Having grown up in Topeka, Kansas, I have a profound and ironic connection to the nascent civil rights movement. Before 1954, which happened to be the year I started Kindergarten, racial segregation was common in American schools, as it was in Topeka.
Public school administrators forced African-American children to attend schools encumbered by substandard facilities and many miles from their homes, although white-only schools existed in nearby neighborhoods.
This inequity of course led to Oliver L. Brown et. al. v. The Board of Education of Topeka.
I had no awareness of this Supreme Court decision during my first few years in elementary school, and Southwest Elementary School (now Whitson Elementary) remained mostly white.
There is not a single individual of color in any of my class photos from that time. However, as we started the 6th grade, my class anticipated a special teacher, someone who had developed a celebrity status in our school—Mr. Holland.
A kind and erudite African-American teacher, Mr. Holland stopped by our class three times weekly to teach science. Up to that point, I had been an average student, demonstrating little enthusiasm for learning, but Mr. Holland stimulated a dormant zeal for science; he set fire to my passion for learning about chemistry and biology.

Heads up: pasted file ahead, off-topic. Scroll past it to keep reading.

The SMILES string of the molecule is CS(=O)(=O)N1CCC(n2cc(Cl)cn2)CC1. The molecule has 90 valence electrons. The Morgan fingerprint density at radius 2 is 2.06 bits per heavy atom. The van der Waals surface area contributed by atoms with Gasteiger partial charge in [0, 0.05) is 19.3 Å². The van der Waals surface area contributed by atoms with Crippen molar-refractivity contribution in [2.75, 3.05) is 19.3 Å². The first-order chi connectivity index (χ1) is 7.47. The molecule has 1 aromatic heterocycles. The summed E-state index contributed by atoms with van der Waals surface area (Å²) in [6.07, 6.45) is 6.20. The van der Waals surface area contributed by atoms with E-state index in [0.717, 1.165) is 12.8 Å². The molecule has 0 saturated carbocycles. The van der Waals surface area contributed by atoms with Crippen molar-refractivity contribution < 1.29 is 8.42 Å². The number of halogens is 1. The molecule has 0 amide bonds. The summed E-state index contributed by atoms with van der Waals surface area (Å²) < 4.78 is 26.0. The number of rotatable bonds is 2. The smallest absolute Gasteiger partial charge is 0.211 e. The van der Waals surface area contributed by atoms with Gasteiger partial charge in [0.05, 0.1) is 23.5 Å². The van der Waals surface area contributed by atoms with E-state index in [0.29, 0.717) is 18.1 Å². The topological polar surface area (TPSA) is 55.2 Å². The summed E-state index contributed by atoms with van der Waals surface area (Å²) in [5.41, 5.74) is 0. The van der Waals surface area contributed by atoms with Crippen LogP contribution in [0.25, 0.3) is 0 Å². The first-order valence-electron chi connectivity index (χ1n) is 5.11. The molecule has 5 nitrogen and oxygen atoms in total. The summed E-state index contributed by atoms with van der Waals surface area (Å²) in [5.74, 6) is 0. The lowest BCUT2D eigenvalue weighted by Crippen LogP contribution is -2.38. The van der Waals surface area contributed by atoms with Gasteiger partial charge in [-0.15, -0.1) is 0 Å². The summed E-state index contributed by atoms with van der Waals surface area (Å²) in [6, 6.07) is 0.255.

I remember rehearsing arcane and difficult biology terms, with atypical effort and repetition, to impress this extraordinary educator and to win his encouragement. He commanded attention in the classroom, and his wit and clarity opened minds.
Growing up in a significant crucible of racial divisiveness, I nevertheless owe my lifelong passion for learning to a man who probably lived daily with veiled and obvious Jim Crow realities everywhere in Topeka but inside his magical classroom. I know from subsequent adult conversations with my classmates that Mr. Holland was an influential early mentor to most of us in our long-term educational quest.
This story has been permanently encapsulated as oral history in the Library of Congress, my firsthand witness to the American Civil Rights Movement.
Many Baby Boomers who received thundering, gentle lessons in life from Mr. Holland owe his memory a debt of gratitude.
Many others growing up elsewhere also had positive formative experiences directly or indirectly because of African-American mentors: coaches, ministers, college educators, physicians, civic leaders, professional athletes, Hollywood actors, and, of course, Martin Luther King.
Baby Boomers sat on the front row of racial integration in America, and now it is our time to demonstrate our thankfulness for the life of Martin Luther King, Jr. and all the brave souls who led this nation's civil rights movement.
I encourage those who grew up during the 1950's, 60's and 70's to reflect upon their own discoveries and awakenings that were nurtured by African-American heroes.